Although it was several years ago now, in 1988 a 24-year old man was injured at his local Wal-Mart store after tripping over several rocking chairs. The man claims that as he turned the corner of an aisle he tripped over three 1. 5 foot-high children’s rocking chairs, which caused several injuries, some of which were lacerated forehead, several strains and sprains, a jaw injury and even blackout spells (Laska, 2000). This example of a negotiation lawsuit would classify as a distributive negotiation because of several different reasons.
First, the only item of value being discussed is settlement money, and in order for the negotiation to be considered an integrative negotiation, the opposing parties typically have additional items of value to discuss for trade. Also, there is no personal relationship between the opposing sides of the negotiation, which in this particular case are the Wal-Mart Corporation and the injured man. Finally, a distributive negotiation is considered to be a win-lose scenario and clearly, either the man or the Wal-Mart Corporation would win the negotiation.
Originally, the injured man sued the company for $100,033. 57, and although the Louisiana Supreme Court ruled in his favor, the amount was lowered. The jury determined that although his injuries were worth compensation, $73,525. 18 was considered a more appropriate sum. In addition, the plaintiff’s wife was awarded $10,000 for loss of consortium. Even though some people may feel as though an injury due to tripping over a child’s toy is a case that does not hold much water, fortunately for the injured man his case was fairly cut and dry.
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The store could have prevented the injury if the rocking chairs were properly displayed. Therefore the store was responsible and held liable. This type of negotiation is intended for the benefit of one party and is typically settled out of court because companies try to avoid court appearance when possible. Integrative Article: NBA Collective Bargaining Agreement Although the National Basketball Association will be facing changes to their Collective Bargaining Agreement within the next year, the most recent negotiation, which is held between players and teams, was held in 2005.
This negotiation is intended to discuss important terms in the players’ contracts, which include salary amounts, length of contracts, rookie salary terms, and salary caps. On the other end of the negotiation, the teams are interested in discussing factors such as trade rules, the escrow level, and the allowed tax on the teams (Morton, 2010). This article demonstrates an integrative negotiation because it is more of a win-win scenario for the opposing parties, which as previously mentioned, include the players and the teams.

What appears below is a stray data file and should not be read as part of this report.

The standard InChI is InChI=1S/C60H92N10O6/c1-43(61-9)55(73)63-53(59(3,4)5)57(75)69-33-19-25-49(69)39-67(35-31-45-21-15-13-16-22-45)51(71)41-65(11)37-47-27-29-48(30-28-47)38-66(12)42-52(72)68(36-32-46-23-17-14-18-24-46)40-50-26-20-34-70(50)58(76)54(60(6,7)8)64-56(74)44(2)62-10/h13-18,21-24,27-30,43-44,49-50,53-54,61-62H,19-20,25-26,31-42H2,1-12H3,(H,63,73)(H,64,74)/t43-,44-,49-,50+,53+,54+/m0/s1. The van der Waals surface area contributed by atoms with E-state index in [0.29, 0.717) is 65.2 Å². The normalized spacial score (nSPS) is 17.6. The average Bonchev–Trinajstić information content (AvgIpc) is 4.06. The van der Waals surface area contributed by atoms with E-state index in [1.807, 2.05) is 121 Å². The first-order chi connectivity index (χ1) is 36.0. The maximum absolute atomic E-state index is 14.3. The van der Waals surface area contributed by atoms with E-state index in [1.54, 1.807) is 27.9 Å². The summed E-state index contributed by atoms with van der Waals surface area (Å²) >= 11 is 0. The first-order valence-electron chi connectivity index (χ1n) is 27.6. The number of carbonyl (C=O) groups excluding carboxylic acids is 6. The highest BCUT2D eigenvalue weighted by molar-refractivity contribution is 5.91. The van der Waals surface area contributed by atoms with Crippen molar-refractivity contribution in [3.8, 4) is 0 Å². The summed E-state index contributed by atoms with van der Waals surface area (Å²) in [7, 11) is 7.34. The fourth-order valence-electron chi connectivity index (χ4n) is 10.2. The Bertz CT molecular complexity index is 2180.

Since both parties have much to gain from the agreement, they are willing to put more on the table. Also part of an integrative negotiation, both parties have not only their best interest in mind, but also the interest of the opposing side, primarily because of the relationship established between the two. The players and teams are interested in the well being of each other because both are affected by each other. This demonstrates why distributive negotiations are different from integrative, because there is no relationship between the two parties.
Although integrative negotiations are often successful, most negotiations are distributive because most opposing parties are not interested in the other. This type of negotiation technique is intended for a established pair of negotiators. Examples in the Workplace Considering that I work in a childcare center, negotiation strategies are not commonly used. However, a childcare director would have a few different scenarios in which negotiation techniques could be beneficial.
Although in society today, distributive negotiations are much more common, integrative negotiations are used more often in childcare, in fact, they are used more often in most workplaces. One example of how integrative negotiations are used is through a request for a pay raise. Just like the article examining the NBA Collective Bargaining Agreement, I have used integrative negotiation techniques in the past when I asked for an hourly pay raise. Instead of demanding a raise, which would be more like a distributive negotiation, I discussed how both the center that I work for and myself would benefit from a raise.
I explained what I had to offer the company in exchange for the raise, while the benefit to myself is obviously of monetary value. It is similar to the saying, you will catch more bees with honey than vinegar, I will have more success in getting what I am asking for by being professional and polite than by having high expectations and demanding to get what I ask for. Although both types of negotiation techniques can be successful in the appropriate setting, integrative negotiations are more practical for my line of work.
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